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Secure facility for "high needs" children rejected

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The State Government has rejected a Royal Commission recommendation to house “high-needs” children in care in a secure facility, after advocates warned doing so would only serve to incarcerate vulnerable young people and cause them distress.

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The recommendation to establish a “secure therapeutic care facility” for South Australian children in state care with histories of severe neglect and abuse was made in Margaret Nyland’s 2016 Royal Commission report into the state’s child protection system, but was not acted upon by the then Weatherill Government or current Marshall Government.

According to Commissioner Nyland, the proposed facility would be safeguarded by the Supreme Court and used to house children who “can be dealt with only if they are kept securely in place for therapy”.

“The obvious concern about such a facility is that it could be regarded as a form of incarceration, or simply used as a dumping ground for difficult children,” Nyland wrote.

“However, some children have high needs that can be dealt with only if they are kept securely in place for therapy.

“This Commission considers that there is a need for such a facility.”

But Child Protection Minister Rachel Sanderson today said the State Government had decided not to pursue the recommendation “at this time” after an “overwhelming majority” of key child protection stakeholders raised concerns.

She said the Government had instead decided to roll-out a $600,000 therapeutic care model across all residential care units over the next three years, following advice from stakeholders.

“Upon forming Government, we reviewed the evidence, looked at the latest research and thoroughly consulted with stakeholders before forming a view on whether secure care is the most appropriate next step in improving the child protection system,” she said.

“The overwhelming majority of experts told us they do not support a model of secure therapeutic care at this time and key child protection stakeholders recommend that the Government first invest in a therapeutic model of care – and we have listened.”

Those in opposition to the recommendation included those from within Sanderson’s department and well as members of the state’s judiciary.

The state’s lead child protection psychiatric director Dr Prue McEvoy said there was “limited” evidence to support secure care.

“We must concentrate on developing a therapeutic system of care that is trauma-informed and focussed on meeting the needs of children as soon as they come into care,” she said.

“A short-term secure environment does not achieve this and contributes to an ongoing crisis driven system which can perpetuate their distress.”

Commissioner for Aboriginal Children and Young People April Lawrie added a secure care facility would “form part of the ongoing incarceration of our Aboriginal children, or alternatively, be utilised as a facility where Aboriginal children who are deemed ‘difficult’ be placed”.

Aboriginal children make up a third – 33 per cent – of South Australian children and young people in out-of-home care, and over half are in non-Aboriginal care.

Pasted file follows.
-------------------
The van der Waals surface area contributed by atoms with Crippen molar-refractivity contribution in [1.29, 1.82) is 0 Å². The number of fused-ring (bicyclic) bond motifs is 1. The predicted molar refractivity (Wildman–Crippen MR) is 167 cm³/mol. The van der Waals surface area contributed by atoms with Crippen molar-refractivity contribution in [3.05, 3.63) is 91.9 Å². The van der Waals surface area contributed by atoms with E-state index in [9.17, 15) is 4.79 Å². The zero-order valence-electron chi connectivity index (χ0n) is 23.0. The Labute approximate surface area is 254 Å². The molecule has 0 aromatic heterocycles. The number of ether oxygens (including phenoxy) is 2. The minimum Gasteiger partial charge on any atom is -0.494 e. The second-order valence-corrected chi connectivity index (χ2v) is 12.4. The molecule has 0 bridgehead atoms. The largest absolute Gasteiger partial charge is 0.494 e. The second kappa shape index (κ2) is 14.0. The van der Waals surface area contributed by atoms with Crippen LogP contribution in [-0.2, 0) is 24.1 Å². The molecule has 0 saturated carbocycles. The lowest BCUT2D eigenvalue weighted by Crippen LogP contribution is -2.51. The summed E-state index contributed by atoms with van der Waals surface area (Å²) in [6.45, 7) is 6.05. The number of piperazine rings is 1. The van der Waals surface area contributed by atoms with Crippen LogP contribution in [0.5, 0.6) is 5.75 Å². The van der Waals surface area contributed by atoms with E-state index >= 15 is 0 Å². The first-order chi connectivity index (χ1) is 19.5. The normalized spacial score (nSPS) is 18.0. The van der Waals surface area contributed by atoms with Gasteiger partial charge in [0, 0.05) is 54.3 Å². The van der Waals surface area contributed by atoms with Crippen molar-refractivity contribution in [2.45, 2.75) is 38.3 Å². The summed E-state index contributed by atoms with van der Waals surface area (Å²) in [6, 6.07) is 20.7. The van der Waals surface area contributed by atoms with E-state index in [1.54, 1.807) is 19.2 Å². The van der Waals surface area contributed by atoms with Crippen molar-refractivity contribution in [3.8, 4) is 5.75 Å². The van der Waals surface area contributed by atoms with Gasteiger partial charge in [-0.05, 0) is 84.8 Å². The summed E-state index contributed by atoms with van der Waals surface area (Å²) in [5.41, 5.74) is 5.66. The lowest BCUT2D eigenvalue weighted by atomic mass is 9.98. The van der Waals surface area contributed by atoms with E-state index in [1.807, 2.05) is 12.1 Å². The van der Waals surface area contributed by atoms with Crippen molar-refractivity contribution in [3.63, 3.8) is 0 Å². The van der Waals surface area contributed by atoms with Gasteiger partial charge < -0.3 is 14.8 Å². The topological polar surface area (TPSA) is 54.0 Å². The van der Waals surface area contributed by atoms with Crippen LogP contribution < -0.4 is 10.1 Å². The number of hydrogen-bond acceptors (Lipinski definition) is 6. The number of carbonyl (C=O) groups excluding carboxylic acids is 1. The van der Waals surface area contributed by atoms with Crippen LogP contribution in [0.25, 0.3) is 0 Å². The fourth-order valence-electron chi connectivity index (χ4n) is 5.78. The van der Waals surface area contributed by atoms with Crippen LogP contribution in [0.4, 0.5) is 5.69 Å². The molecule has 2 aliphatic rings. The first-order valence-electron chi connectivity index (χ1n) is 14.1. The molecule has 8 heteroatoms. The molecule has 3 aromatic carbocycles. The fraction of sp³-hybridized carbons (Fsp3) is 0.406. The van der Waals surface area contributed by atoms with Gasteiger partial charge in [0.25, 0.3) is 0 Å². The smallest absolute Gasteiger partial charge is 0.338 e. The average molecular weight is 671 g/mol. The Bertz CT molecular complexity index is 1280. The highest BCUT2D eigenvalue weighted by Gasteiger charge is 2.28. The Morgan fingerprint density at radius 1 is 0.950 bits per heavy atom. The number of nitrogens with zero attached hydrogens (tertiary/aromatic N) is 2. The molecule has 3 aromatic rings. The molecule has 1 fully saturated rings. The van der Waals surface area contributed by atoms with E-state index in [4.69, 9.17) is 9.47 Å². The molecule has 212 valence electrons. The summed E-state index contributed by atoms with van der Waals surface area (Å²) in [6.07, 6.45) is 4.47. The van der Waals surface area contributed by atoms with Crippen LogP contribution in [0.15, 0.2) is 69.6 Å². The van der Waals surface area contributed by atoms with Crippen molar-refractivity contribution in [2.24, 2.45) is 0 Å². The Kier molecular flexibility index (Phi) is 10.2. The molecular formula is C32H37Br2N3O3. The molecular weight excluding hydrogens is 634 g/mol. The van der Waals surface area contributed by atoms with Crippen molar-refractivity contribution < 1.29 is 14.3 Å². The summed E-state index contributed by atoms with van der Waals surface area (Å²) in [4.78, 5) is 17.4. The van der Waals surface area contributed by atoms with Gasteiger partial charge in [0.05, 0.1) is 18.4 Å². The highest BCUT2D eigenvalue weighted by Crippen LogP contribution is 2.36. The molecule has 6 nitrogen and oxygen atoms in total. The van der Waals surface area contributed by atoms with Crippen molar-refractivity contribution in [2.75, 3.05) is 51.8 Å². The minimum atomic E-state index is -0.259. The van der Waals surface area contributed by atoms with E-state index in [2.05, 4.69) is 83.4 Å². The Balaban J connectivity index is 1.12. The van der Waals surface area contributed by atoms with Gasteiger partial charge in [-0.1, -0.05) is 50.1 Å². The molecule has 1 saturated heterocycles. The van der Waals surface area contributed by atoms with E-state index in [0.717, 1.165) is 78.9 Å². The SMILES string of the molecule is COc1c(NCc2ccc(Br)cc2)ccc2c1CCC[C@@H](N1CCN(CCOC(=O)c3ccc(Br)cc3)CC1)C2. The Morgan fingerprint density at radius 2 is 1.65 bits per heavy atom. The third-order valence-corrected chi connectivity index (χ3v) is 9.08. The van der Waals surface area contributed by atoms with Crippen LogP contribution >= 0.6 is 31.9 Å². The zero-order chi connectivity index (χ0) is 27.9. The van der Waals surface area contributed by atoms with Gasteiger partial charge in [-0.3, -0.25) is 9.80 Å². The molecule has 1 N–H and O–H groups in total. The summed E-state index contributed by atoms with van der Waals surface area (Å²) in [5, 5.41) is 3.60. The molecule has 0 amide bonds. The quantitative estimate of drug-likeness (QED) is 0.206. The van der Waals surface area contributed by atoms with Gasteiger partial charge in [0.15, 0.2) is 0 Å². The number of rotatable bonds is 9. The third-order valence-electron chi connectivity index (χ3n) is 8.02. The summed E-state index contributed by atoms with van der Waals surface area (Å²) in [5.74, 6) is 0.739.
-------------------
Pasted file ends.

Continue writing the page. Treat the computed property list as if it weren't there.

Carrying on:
A coronial inquest into the death of 14-year-old Heidi Singh, who grew up in emergency state care away from her Aboriginal culture and was electrocuted in 2014 after climbing up a pole near the Noarlunga railway station, found a secure care facility would not help “behaviourally disordered” adolescents.

In her 2019 report summarising the findings, Deputy State Coroner Jayne Basheer wrote that Singh “died without the chance to be supported in her time of need by a loving foster family and without access to skilled therapeutic support”, but secure care was not the “best way forward”.

“I find myself in disagreement with the recommendation of the Nyland Royal Commission to establish such a facility in South Australia,” Basheer wrote.

“I am not persuaded that this is the best way forward to address the needs of behaviourally disordered adolescents, including those who are under the guardianship of the Minister.”

But Singh’s former Families SA social worker told the inquest she “lamented” the lack of a secure therapeutic facility for adolescents and her team was “left with no choice but to manage Heidi, as best they could, in a setting that was considered unsafe and ill-suited to her needs”.

The inquest also heard from a Western Australian child psychiatrist, who said a therapeutic care facility in South Australia could be of “extreme benefit for young people, who, because of their behaviour, place themselves or others at significant harm”.

Guardian for Children and Young People Penny Wright said the State Government had made the “right decision” to not pursue secure care in South Australia, but there had been “little change of significance” in relation to therapeutic care for vulnerable children over the past few years.

“There is little evidence to show benefits from secure therapeutic care so it is better to make the investment needed for all children in residential care,” she said.

The Government in June announced it would spend more than $600,000 rolling-out a new therapeutic care program called the “Sanctuary Model” across all residential care homes.

It requires about 600 Department for Child Protection staff to attend at least two days of training and includes lessons on responding to the needs of Aboriginal children.

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